A little over once a decade, through its New Frontiers program, NASA hosts a battle-royale lottery that sets the tone for the agency’s focus on the future of exploration throughout the solar system. This year, in terms of planetary exploration, NASA decided on sending drones to Titan and a claw-machine to a familiar asteroid.
NASA’s missions are largely split into three camps: the inexpensive missions, a wide assortment of $600- to $700-million missions like the Discovery endeavors, and then there are Flagship missions that set the agency back a cool $2 billion, which launch around every decade or so. The New Frontiers program is somewhere in between; it’s sort of an engineering Hunger Games for space exploration.
NASA accepted twelve mission proposals comprising six themes: comet surface sample return, lunar south pole-Aitken Basin sample return, ocean worlds (e.g., Saturn’s moons Titan and Enceladus), Saturn probe, Trojan asteroid tour and rendezvous and Venus in situ explorer. They whittled these proposals down to two, through an extensive peer review process. These missions will proceed into Phase A development, after which, one will be selected for flight in July 2019, to launch by 2025.
The two missions selected, the Comet Astrobiology Exploration Sample Return (CAESAR) and Dragonfly, would see NASA return to old stomping grounds, but with new technology.
Comets, which are essentially amalgamations of some of the oldest materials in the solar system, are among the most poorly understood, pristine records of the solar system’s history. CAESAR, led by principal investigator Steve Squyres, proposes a return to 67P/Churyumov-Gerasimenko, a comet previously explored by the European Space Agency’s Rosetta spacecraft.
“By going to that comet, there’s an enormous amount of risk reduction that takes place,” says Squyres. “We’re going to an object we’ve already got good maps of.”
“What distinguishes them from every other primitive body out there is what we call their volatile component: ices, the volatile organic compounds that just aren’t present in any other planetary body.”
The CAESAR mission would extract separate volatile and nonvolatile samples from the comet’s icy nucleus, and return them to analysis in November of 2038.
To obtain the volatile samples, which need to stay frozen through a 1,600 degree Celsius reentry, the sample container, provided by the Japanese Space Agency and based off the Hayabusa reentry capsule, can jettison its heat shield once it it’s no longer needed. This way, heat from its outer layer won’t soak through. And powering the entire mission is a solar electric propulsion system, a new technology that NASA has been rolling out in ever-larger iterations—for example, its planned deployment on its planned Asteroid Redirect Robotic Mission–which uses solar power to charge xenon particles, which fly out of an exhaust port, propelling the craft forward.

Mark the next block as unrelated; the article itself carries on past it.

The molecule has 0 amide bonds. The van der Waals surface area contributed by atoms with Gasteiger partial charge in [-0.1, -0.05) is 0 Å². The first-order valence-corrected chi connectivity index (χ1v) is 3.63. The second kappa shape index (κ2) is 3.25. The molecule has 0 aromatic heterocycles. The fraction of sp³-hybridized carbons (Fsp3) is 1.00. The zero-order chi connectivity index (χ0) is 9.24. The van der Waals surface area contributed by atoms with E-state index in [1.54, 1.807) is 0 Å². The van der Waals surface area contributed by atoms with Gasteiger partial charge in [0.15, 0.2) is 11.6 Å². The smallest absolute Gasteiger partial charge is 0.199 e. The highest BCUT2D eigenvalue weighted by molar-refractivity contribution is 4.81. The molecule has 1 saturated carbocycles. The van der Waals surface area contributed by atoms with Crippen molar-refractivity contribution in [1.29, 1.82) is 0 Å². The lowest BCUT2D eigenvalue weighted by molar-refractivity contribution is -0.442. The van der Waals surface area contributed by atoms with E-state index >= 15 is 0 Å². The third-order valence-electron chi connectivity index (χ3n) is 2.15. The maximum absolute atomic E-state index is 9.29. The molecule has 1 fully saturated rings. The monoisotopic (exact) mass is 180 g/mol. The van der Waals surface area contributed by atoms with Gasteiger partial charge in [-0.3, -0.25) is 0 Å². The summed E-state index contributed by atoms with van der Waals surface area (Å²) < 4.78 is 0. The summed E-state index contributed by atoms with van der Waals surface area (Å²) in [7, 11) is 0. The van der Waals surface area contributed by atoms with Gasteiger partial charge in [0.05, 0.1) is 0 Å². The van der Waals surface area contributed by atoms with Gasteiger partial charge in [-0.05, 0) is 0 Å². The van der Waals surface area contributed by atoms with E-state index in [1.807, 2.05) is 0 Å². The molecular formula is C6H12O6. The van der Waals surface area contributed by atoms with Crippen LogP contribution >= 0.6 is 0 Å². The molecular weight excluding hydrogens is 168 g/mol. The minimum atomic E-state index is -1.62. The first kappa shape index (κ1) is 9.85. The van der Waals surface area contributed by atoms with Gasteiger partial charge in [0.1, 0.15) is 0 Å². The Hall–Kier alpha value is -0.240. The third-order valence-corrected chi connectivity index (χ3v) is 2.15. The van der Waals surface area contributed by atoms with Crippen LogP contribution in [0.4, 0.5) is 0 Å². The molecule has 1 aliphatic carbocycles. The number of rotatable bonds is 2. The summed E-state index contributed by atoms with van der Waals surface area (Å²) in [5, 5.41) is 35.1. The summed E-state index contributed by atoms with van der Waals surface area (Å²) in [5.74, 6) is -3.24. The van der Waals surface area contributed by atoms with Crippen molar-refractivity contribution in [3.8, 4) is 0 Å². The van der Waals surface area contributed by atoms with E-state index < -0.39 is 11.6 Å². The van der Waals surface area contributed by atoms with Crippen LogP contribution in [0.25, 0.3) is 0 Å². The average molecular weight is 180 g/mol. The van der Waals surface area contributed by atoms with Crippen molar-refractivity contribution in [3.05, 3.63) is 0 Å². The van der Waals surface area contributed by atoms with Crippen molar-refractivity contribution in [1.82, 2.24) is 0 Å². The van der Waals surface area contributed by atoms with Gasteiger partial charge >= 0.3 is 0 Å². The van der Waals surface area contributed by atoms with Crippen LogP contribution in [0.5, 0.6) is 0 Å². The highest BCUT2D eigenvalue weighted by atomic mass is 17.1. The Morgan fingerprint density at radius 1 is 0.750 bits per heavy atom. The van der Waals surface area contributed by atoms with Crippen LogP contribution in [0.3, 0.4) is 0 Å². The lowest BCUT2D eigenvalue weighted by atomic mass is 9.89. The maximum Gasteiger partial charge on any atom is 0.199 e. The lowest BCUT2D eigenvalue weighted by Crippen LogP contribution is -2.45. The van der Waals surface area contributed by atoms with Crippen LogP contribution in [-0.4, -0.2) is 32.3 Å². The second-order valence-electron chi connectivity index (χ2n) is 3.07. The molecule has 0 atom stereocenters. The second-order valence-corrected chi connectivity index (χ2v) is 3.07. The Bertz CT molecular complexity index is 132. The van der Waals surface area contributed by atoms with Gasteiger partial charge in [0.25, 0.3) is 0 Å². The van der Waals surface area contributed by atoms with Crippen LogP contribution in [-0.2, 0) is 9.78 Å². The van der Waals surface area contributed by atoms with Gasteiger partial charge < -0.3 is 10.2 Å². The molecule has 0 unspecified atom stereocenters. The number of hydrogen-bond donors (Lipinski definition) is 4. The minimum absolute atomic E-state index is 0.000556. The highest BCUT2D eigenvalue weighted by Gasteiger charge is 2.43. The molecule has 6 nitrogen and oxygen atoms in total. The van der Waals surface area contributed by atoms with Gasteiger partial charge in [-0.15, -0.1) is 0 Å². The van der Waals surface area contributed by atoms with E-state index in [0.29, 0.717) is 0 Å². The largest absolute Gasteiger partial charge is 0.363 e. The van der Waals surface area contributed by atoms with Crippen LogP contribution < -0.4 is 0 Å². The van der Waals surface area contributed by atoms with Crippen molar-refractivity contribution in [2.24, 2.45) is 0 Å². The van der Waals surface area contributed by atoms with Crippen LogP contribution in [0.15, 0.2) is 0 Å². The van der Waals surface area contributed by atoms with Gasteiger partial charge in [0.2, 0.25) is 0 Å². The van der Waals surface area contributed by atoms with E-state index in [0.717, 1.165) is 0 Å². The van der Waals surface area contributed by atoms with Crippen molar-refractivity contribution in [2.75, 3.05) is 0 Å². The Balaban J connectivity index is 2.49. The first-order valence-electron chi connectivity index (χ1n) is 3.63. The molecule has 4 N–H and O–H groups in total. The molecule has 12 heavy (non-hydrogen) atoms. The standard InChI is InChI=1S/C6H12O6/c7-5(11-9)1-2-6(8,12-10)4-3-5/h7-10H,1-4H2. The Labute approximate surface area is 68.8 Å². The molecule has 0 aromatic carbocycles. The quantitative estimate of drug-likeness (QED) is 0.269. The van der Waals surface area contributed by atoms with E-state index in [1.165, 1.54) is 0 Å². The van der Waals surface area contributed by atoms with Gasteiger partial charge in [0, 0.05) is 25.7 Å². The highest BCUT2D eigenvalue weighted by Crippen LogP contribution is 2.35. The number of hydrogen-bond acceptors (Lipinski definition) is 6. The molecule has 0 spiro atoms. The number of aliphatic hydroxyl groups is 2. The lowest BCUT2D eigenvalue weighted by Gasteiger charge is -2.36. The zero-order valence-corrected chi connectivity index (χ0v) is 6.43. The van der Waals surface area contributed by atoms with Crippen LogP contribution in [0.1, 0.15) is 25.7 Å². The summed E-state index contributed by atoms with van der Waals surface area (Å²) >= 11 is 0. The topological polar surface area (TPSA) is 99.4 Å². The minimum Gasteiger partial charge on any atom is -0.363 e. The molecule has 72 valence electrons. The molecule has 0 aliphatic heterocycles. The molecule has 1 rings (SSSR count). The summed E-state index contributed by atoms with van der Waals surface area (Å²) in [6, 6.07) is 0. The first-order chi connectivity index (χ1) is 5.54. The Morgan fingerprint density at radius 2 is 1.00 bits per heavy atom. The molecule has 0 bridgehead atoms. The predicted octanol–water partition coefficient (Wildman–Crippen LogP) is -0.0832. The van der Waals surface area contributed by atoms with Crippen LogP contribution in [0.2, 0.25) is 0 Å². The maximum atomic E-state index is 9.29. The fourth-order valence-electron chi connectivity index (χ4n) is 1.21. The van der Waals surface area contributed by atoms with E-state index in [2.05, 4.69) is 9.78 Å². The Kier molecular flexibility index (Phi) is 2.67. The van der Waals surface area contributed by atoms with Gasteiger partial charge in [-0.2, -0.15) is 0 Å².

Dragonfly, the second finalist, would set sail to Titan, one of Saturn’s moons.
“Titan is a unique ocean world,” principal investigator Elizabeth Turtle said.
Indeed, Titan is rich with complex hydrocarbons and water beneath its frozen shell, richly detailed by Cassini. The probe itself, a rotocraft, would spend most of its time collecting samples on the ground, studying Titan’s habitability by determining how far prebiotic chemistry has progressed. Turtle said it would be able to fly hundreds of kilometers at a time to make measurements in different geologic settings.
“Indeed, the combination of a dense atmosphere and the low gravity means that it is easier to fly on Titan than on Earth—with wings a person could even fly on Titan!” says Turtle.
In other words, not only could Dragonfly provide groundbreaking science and the satisfying aesthetic of drones on a frozen waterworld…but Randall Munroe, a NASA programmer-cum-XKCD webcomic, may soon be able to fly his Cessna there.
The Best of the Rest
Two other missions, runners-up in a sense, were chosen for further development of specific technologies involved in their mission: The Enceladus Life Signatures and Habitability (ELSAH) and Venus In-situ Composition Investigations (VICI).
The team behind ELSAH, a mission originally aimed to detect life by tracing Cassini’s footsteps through the plumes of Saturn’s moon Enceladus, will continue developing spacecraft sanitation technologies to limit the risk of contamination for future life-detection missions. The team behind VICI, a mission which would’ve sent a probe to the surface of Venus, will continue refining a camera that employed lasers to analyze the elemental composition of rocks in Venus’ perpetual hellscape.
This article originally appeared on Discover.com.